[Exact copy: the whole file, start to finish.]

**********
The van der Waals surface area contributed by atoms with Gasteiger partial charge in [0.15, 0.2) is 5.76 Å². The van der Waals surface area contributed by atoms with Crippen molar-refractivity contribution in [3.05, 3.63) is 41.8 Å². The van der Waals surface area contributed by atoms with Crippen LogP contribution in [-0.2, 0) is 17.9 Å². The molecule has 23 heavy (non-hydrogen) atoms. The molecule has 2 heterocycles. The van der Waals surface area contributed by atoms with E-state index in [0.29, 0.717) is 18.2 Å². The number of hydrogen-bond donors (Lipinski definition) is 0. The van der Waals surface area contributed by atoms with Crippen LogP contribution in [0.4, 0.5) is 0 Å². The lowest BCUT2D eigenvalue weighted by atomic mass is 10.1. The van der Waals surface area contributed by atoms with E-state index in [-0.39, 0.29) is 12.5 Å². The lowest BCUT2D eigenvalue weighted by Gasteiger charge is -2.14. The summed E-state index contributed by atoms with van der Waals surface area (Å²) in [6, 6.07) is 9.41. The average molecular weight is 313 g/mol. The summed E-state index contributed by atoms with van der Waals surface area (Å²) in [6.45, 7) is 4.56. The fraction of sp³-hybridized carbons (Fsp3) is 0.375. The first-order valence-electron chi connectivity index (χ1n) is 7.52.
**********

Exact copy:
The van der Waals surface area contributed by atoms with Gasteiger partial charge in [0.15, 0.2) is 5.76 Å². The van der Waals surface area contributed by atoms with Crippen molar-refractivity contribution in [3.05, 3.63) is 41.8 Å². The van der Waals surface area contributed by atoms with Crippen LogP contribution in [-0.2, 0) is 17.9 Å². The molecule has 23 heavy (non-hydrogen) atoms. The molecule has 2 heterocycles. The van der Waals surface area contributed by atoms with E-state index in [0.29, 0.717) is 18.2 Å². The number of hydrogen-bond donors (Lipinski definition) is 0. The van der Waals surface area contributed by atoms with Crippen LogP contribution in [0.4, 0.5) is 0 Å². The lowest BCUT2D eigenvalue weighted by atomic mass is 10.1. The van der Waals surface area contributed by atoms with E-state index in [-0.39, 0.29) is 12.5 Å². The lowest BCUT2D eigenvalue weighted by Gasteiger charge is -2.14. The summed E-state index contributed by atoms with van der Waals surface area (Å²) in [6, 6.07) is 9.41. The average molecular weight is 313 g/mol. The summed E-state index contributed by atoms with van der Waals surface area (Å²) in [6.45, 7) is 4.56. The fraction of sp³-hybridized carbons (Fsp3) is 0.375. The first-order valence-electron chi connectivity index (χ1n) is 7.52.